Now Hear This: Process Can Customize Ear Implants

Late-night infomercials and full-page magazine ads tout the benefits of hearing aids that either look like Bluetooth headsets or fit inside the ear and can’t be seen at all. But neither has the capability of devices being developed by Drs. Roger Narayan and Yuan-Shin Lee, which are crafted to replicate the function of the bones in the middle ear. The innovative process the two researchers use could also customize hearing implants for individuals.

The bones of the middle ear—scientifically known as ossicles and commonly referred to as the hammer, anvil, and stirrup—sometimes break down because of age, illness, or injury. “Other bones can be reformed after a trauma,” says Narayan, a physician and professor in the Department of Biomedical Engineering. “But the repair process for ossicles is limited.” Other attempts to replicate ossicles have been prone to infection or degradation, and they didn’t always meet individual needs. So Narayan designed an implant that resembles a thumbtack—a flat head atop a narrow shaft—to fill in where nature fails. Small spikes on the head of the device help promote cell growth so it can attach to the ear drum.

Using a process called two-photon polymerization, Narayan directs pulses of a laser at a hybrid ceramic-polymer resin. Each pulse lasts a quadrillionth of a second and can be focused on a micron-sized area, creating a reaction in which only that area hardens. The process allows an implant to be built quickly, layer by layer, he says, adding that slight adjustments in the laser’s aim can produce devices to match the anatomy of specific patients.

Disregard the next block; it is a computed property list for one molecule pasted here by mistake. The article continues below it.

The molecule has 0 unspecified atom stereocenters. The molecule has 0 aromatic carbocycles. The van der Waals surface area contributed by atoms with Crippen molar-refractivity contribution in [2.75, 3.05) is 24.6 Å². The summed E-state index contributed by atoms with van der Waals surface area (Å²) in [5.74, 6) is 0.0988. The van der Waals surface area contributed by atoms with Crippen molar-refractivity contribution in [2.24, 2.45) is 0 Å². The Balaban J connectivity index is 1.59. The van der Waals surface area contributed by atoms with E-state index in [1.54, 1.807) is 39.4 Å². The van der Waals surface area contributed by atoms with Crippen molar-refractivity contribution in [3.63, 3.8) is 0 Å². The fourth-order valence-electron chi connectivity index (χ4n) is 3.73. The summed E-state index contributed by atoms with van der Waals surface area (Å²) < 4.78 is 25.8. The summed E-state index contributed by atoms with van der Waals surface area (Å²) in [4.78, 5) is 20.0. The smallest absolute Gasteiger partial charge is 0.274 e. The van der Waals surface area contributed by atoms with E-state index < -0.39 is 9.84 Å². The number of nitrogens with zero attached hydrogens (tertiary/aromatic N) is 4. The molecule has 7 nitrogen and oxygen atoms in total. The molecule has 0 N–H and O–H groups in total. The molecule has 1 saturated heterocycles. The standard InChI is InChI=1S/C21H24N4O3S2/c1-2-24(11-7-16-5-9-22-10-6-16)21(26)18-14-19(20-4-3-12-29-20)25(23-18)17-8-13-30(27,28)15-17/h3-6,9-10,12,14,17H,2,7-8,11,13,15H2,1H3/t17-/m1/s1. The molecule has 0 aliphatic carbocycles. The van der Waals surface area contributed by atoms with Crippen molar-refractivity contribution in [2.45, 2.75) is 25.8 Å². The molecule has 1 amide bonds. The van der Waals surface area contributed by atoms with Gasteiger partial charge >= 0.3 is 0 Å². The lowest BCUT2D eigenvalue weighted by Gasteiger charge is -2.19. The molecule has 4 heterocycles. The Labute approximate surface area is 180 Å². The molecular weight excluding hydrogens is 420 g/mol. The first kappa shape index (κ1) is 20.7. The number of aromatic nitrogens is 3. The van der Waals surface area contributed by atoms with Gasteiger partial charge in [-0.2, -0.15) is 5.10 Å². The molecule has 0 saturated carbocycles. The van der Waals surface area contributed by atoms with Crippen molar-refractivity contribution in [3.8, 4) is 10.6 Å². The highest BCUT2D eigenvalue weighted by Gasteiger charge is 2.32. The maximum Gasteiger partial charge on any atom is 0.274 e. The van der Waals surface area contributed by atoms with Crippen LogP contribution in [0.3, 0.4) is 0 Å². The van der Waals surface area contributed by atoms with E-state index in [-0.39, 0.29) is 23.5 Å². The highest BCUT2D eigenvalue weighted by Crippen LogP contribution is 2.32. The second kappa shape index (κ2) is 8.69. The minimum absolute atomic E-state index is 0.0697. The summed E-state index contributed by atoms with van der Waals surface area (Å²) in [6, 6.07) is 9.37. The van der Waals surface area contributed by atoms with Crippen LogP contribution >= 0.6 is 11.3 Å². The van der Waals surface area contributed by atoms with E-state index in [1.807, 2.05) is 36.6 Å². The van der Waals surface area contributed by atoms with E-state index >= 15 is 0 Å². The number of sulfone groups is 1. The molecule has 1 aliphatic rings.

Lee, a professor in the Fitts Department of Industrial and Systems Engineering, is developing a computer-aided design program for physicians to use MRI or CT scans to provide a guide for the laser to create the custom implants. Narayan and Lee are evaluating the mechanical properties of the devices to optimize their design, and graduate and undergraduate students have constructed an apparatus to examine the devices’ acoustical properties. “The material gives us the elasticity and vibration properties of natural bone,” Lee says.

Laser pulses create a reaction in a hybrid ceramic-polymer resin to allow a middle-ear implant to be built quickly, layer by layer.

The device hasn’t been tested yet in humans, but Narayan points to two advantages that will accelerate deployment once tests are completed. The ceramic-polymer material, often used in reconstructive dentistry, is already approved for clinical use, and the laser process doesn’t require expensive clean rooms for production. “We’re excited about the opportunities this novel prosthesis fabrication technology presents,” he says, “especially for patient-specific prostheses on a small scale.”

 

Dr. Roger Narayan, graduate student Philip Miller and Dr. Yuan-Shin Lee, left to right, examine a positioning system used for microscale processing of medical devices. The system can create custom middle-ear implants, like the one depicted in the illustration below, to combat hearing loss.